Zack Jones is part of the Arcane Society, working for J & J, and sees visions. He has come to Shelbyville as part of his investigation, when he runs into Raine. Instead of finding Raine frightening, he finds her fascinating. He also appreciates the way she can understand what living with a strong, but rare paranormal ability is like. However, to Raine he represents everything that she has spent her life avoiding, and despising, even though she is intrigued by his acceptance of her talent. Inevitably, they are drawn into the hunt for the serial killer, as well as a relationship with each other, even though Raine takes some convincing.

Raine and Zack are likable characters, and I enjoyed the slow uncovering of Raine's history. The pace is fast, the action is interesting, and their relationship is fun to watch. This was an enjoyable read.

Tuesday, April 6, 2010

New Fiction Released the Week of 4/06/2010

Here is a sampling of new fiction released this week. Please click on the title to place a copy on hold through the Library's catalog.








The Aloha Quilt by Jennifer Chiaverini
Anthill by Edward Wilson
The Black Cat by Martha Grimes
Cat of the Century by Rita Mae Brown
Changes by Jim Butcher
City of Lost Girls by Declan Hughes
Claude & Camille by Stephanie Cowell
Crimes by Moonlight edited by Charlaine Harris
Daughters of the Witching Hill by Mary Sharrat
Holly Blues by Susan Wittig Albert
Imperfect Birds by Anne Lamott
The Imperfectionists by Tom Rachman
Lake Shore Limited by Sue Miller
The Last Time I Saw You by Elizabeth Berg
Laughed 'Til He Died by Carolyn Hart
Miss Julia Renews Her Vows by Ann B. Ross
The Moonlit Earth by Christopher Rice
Nowhere to Run by C.J. Box
A River in the Sky by Elizabeth Peters
The Scent of Rain and Lightning by Nancy Pickard
Six Mile Creek by Richard Helms
The Swimming Pool by Holly LeCraw
The Walk by Richard Paul Evans

Friday, April 2, 2010

Abraham Lincoln: Vampire Hunter by Seth Grahame-Smith

As a struggling writer, Seth Grahme-Smith spends most of his time working as a clerk in a small-town dime store. His contact with regular customer Henry is limited to small talk, that is, until the day he drops a package by with instructions to open only after he is gone. What Grahame discovers in the package is a journal written in the hand of none other than the former president himself: Abraham Lincoln, and the the whole of the novel is those journal entries.

We all know that Honest Abe was a man of law, advocate of abolishing slavery, and our nation's 16th president. However, little of you may know the vast amount of time he spent as a vampire hunter. The novel begins with Abe's humble upbringings on a Kentucky farm where he resides with his mother and father and older sister. Shortly after his mother's untimely death, Lincoln learns that she did not actually die from bad milk, but at the hands of a vampire who Abe's father was financially indebted to and was not able to repay his loan.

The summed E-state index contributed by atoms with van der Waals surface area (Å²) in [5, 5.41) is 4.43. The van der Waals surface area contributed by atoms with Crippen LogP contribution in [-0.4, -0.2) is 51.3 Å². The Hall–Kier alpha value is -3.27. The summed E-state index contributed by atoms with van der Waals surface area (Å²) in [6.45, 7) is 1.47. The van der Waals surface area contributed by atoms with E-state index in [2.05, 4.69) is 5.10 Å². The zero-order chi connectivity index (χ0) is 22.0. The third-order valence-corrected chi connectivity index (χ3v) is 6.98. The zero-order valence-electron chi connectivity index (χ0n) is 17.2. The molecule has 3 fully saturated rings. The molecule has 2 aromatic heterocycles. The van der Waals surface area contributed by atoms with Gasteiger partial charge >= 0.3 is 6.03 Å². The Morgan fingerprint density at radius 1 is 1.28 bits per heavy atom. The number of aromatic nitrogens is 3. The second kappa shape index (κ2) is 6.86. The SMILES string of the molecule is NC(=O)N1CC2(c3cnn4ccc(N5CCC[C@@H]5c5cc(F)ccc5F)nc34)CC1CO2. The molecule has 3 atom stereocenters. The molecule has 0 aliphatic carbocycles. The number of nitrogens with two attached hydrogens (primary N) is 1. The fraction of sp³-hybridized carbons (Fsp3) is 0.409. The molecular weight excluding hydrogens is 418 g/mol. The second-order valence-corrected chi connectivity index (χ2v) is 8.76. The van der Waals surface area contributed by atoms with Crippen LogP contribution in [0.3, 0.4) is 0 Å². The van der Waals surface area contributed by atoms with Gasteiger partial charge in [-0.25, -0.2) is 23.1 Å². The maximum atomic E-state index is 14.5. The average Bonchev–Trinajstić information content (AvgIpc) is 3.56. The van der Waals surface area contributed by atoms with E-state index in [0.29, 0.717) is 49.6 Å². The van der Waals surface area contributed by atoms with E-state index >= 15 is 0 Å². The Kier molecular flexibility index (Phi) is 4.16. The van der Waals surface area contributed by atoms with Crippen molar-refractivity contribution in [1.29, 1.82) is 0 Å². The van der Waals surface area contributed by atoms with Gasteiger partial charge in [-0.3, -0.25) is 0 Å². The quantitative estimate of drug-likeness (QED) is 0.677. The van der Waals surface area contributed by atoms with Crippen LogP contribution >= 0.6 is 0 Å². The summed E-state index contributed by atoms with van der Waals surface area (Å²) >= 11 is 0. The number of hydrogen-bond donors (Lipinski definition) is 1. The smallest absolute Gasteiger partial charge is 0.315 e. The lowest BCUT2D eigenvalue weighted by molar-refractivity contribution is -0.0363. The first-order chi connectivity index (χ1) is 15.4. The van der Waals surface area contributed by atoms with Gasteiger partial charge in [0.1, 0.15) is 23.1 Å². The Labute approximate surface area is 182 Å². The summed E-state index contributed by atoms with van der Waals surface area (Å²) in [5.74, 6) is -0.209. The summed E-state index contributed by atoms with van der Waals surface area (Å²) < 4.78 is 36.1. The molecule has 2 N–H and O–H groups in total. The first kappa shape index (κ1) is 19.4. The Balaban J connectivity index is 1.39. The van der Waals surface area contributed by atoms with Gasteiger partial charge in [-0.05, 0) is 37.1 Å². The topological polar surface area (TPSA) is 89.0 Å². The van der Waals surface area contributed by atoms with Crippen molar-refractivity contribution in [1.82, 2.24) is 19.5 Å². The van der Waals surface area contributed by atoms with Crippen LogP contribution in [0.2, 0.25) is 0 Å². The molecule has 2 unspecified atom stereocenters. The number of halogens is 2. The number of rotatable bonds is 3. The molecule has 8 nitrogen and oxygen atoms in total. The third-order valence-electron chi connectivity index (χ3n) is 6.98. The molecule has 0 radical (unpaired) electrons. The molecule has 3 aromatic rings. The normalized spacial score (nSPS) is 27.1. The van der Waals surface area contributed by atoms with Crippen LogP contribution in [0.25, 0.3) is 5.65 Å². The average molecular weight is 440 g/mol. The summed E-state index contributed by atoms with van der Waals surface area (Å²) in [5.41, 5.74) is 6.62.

From this day forward, Abe vowed to himself that he would avenge his mother's death by killing vampires. He spent days training in the woods by his house, sharpening his axe and building strength so he would be prepared to best his opponents. On one such night when he was out hunting vampires, he was caught off guard by a particularly savvy demon but was thankfully rescued by a man who called himself Henry Sturges. Henry kept Abe in his cabin under restraint until he was healed and rehabilitated. He then revealed that he is a vampire who wishes for Abe to kill others of his kind who are the causes of evil wrongdoings.

For the next twenty years, Abe received letters from Henry with a name of the next vampire that should be killed. The novel really follows Abe's factual history, from his time as a partner in a Springfield law firm, to his seat in the senate, to his presidency. The only difference is the new knowledge of his hobby as a vampire hunter.

Additionally, the story also follows Abe's lost of his first love Ann to TB and his later marriage to Mary Todd as well as his ongoing nightmares and premonitions of his own death. It his only until shortly before he becomes president with a war imminent that Abe learns of Henry's true intentions and his alliance to a group who calls themselves "the Union." It should also come as no surprise that John Wilkes Booth was a vampire as well.

I love anything about Lincoln, and I reveled in this interesting story about our fascinating president with vampire madness as added fun! Whether or not you are a history buff or vampire fan, Abraham Lincoln: Vampire Hunter should just about please anyone.